Governing equations:For two-dimensional incompressible steady laminar flow with constant properties the governing equations for the fluid region are as follows (Versteeg and Malalasekera 2007)

Mass conservation

Equations

Energy conservation

The boundary conditions are as below:

Equations

The mesh density was high for the regions of large gradients of velocity and temperature and mesh density was kept low where the gradients were small (Versteeg and Malalasekera 2007).

Equations

Table-1. A domain size with H/d LUS/d and LDS/d of 30 30 and 30 respectively was chosen.

The mesh size was determined by evaluating the values of CD and Nuav for different number of grid (Tabs

Equations

Numerical method: The finite volume method was adopted to discretise the governing equations. The semi implicit method for pressure linked equations (SIMPLE) algorithm was used for solving the pressure and velocity fields and the second order upwind difference scheme was used to discretise the convective terms in momentum and energy equations. The numerical simulation was carried out using the commercial software Ansys Fluent. The properties were taken at a reference temperature i.e. 20 oC. The Pr number of water was constant of 7 and the Renumber varied from 10 to 40.For comparison the calculation for the cases of constant surface temperature and constant heat flux boundary conditions were also performed (Tab 1).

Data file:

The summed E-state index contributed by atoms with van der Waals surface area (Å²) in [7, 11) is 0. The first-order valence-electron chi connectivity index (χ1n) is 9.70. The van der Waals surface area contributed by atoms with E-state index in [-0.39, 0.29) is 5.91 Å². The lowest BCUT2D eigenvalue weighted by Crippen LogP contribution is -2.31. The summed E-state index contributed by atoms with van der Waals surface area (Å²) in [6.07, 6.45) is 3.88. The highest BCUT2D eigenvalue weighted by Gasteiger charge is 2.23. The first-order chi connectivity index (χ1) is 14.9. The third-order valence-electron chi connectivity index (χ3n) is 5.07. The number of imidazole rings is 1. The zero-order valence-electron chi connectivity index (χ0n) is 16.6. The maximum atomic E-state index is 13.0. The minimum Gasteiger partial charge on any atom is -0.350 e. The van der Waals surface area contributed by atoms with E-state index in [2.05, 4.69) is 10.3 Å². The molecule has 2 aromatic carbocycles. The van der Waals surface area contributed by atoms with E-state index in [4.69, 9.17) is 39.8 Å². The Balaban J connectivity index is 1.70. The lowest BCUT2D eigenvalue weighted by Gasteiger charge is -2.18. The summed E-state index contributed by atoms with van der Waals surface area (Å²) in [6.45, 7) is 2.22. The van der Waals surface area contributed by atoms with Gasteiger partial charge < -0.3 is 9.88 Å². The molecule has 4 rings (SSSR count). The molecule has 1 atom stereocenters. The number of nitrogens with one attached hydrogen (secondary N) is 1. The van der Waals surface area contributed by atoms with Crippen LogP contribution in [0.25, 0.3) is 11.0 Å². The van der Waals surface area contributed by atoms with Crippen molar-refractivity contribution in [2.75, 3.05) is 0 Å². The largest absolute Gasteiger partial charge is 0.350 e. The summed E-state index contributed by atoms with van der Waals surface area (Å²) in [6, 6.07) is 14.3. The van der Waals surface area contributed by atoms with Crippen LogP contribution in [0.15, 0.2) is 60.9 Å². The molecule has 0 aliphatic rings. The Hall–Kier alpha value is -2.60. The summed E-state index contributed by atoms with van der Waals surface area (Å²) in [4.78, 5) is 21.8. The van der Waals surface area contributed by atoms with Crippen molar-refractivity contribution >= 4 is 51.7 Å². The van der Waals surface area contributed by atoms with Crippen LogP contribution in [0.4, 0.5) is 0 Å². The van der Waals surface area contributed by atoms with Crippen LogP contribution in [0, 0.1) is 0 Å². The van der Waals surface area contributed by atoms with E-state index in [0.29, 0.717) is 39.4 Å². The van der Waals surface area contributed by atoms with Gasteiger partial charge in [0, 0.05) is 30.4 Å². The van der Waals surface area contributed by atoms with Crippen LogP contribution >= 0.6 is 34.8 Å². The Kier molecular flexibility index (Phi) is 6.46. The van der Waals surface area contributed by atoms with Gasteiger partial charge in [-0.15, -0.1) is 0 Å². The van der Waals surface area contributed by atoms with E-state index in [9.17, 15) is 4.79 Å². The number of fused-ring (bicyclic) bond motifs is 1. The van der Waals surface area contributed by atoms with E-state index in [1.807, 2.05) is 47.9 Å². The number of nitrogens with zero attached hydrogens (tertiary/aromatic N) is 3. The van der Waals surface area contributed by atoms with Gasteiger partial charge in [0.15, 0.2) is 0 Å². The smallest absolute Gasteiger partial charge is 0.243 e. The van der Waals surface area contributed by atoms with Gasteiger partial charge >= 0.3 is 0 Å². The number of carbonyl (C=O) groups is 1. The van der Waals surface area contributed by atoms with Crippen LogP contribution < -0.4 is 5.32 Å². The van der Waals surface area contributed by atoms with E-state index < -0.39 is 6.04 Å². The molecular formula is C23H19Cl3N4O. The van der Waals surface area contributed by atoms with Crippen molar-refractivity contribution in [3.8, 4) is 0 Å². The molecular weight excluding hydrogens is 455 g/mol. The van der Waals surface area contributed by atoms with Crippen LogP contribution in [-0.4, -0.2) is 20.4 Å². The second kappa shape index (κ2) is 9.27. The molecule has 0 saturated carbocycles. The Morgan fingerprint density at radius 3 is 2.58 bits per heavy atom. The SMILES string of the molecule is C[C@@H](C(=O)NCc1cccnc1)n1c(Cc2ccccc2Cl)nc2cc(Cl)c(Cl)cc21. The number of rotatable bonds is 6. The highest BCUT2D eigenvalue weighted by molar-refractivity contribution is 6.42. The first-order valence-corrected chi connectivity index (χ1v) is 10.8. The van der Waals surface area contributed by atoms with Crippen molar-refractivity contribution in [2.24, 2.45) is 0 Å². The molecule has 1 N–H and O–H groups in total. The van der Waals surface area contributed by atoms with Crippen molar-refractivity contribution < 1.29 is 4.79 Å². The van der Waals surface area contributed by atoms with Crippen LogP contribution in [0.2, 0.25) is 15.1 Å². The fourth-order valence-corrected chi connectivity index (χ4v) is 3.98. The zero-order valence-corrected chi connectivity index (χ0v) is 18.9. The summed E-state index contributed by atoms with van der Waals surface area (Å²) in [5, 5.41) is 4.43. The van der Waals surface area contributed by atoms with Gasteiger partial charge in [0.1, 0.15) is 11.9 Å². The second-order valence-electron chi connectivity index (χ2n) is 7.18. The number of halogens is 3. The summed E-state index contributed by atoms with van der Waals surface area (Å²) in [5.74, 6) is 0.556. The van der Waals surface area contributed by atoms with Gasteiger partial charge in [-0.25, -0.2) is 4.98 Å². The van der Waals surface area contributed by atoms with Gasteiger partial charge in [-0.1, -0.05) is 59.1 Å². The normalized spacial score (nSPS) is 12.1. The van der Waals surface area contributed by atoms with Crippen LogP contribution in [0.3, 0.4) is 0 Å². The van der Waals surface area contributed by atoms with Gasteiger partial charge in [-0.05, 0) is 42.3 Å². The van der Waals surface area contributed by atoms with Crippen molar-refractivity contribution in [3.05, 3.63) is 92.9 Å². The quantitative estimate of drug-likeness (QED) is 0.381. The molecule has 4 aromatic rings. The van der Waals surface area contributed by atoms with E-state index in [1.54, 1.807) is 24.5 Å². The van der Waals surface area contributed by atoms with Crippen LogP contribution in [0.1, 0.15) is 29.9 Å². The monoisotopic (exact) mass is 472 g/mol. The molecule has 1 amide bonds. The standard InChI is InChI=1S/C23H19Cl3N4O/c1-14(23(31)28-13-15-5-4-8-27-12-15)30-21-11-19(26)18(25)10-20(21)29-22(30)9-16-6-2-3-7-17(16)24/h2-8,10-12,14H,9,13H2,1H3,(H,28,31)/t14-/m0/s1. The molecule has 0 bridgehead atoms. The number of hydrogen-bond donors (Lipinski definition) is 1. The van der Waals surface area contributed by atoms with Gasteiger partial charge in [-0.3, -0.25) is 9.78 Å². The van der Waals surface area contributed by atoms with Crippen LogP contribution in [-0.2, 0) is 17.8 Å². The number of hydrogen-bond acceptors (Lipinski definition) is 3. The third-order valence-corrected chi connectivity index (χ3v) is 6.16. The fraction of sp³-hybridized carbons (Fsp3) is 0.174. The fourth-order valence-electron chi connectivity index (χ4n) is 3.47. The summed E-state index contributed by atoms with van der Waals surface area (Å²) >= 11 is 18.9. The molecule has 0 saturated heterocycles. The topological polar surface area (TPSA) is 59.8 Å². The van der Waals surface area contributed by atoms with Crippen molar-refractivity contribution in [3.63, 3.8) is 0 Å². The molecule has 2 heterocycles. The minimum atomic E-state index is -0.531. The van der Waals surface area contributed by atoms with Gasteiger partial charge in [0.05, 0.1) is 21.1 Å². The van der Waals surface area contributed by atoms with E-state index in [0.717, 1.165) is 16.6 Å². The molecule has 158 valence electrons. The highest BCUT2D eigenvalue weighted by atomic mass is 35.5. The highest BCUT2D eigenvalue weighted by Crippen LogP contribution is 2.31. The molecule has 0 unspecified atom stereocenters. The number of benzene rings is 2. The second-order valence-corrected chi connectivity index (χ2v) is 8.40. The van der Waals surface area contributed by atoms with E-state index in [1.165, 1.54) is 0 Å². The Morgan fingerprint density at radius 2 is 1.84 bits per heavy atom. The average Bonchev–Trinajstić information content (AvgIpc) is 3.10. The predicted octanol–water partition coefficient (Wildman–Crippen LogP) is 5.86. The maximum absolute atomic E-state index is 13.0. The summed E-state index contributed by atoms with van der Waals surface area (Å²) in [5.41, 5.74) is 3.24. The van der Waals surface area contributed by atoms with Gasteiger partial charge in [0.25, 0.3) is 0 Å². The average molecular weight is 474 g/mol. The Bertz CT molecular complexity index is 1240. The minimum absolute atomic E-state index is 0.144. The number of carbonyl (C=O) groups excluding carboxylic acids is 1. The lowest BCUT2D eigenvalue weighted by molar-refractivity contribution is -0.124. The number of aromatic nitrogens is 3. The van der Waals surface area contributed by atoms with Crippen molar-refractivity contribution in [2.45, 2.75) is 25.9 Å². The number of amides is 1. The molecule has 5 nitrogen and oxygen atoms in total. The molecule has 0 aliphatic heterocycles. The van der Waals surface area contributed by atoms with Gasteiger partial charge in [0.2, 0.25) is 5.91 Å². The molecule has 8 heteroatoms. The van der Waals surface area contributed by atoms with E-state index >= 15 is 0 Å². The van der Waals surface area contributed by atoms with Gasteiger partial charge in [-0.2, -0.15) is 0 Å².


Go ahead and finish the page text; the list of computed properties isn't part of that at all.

Grid and domain size independence: The effect of domain size was examined by evaluating the drag coefficient CD and average Nusselt number Nuav for different upstream length LUS downstream length LDS and height H(tab. 1). The numerical conditions are given in 2-3). For the cases of CST and CHF boundary conditions a mesh size with grid number of 29600 was chosen. For the case of UED a mesh size with grid number of 33050 was chosen.

Table-1:Showing effect of domain size on CD and Nuavat Re = 40 and Pr = 7 for CST CHF and UED

###Nuav

###H/d###LUS/d###LDS/d###CD

###CST###CHF###UED

###10###10###40###1.617###7.279###8.512###7.617

###10###15###40###1.602###7.255###8.433###7.598

###10###15###50###1.602###7.257###8.505###7.595

###20###10###20###1.588###7246###8.487###7.568

###20###10###40###1.589###7.247###8.488###7.571

###20###15###20###1.557###7.200###8.452###7.554

###20###15###40###1.557###7.201###8.454###7.557

###20###20###20###1.545###7.182###8.419###7.517

###20###20###40###1.545###7.184###8.420###7.519

###30###10###20###1.587###7.245###8.376###7.582

###30###10###40###1.587###7.245###8.375###7.582

###30###15###20###1.538###7.196###8.433###7.943

###30###15###40###1.553###7.196###8.433###7.943

###30###20###20###1.538###7.175###8.393###7.507

###30###20###40###1.538###7.175###8.395###7.507

###30###30###20###1.526###7.158###8.387###7.487

###30###30###30###1.527###7.157###8.388###7.488

###40###40###40###1.518###7.145###8.374###7.475

###50###50###50###1.518###7.138###8.366###7.468

Table-2:Showing effect of mesh size on CD and Nuav under CST and CHF conditions at Re = 40 and Pr = 7

###Nuav

###No. of cells###CD

###CST###CHF

###19200###1.533###8.410###7.182

###29600###1.528###8.392###7.162

###40000###1.527###8.389###7.158

###58800###1.527###8.388###7.158

Table-3: Effect of mesh size on CD and Nuavunder UED conditions at Re = 40 andPr = 7

###No. of cells###Nuav

###CD

###UED

###20504###1.528###8.410

###33050###1.528###8.392

###46728###1.528###8.389

###69027###1.528###8.388

RESULTS AND DISCUSSION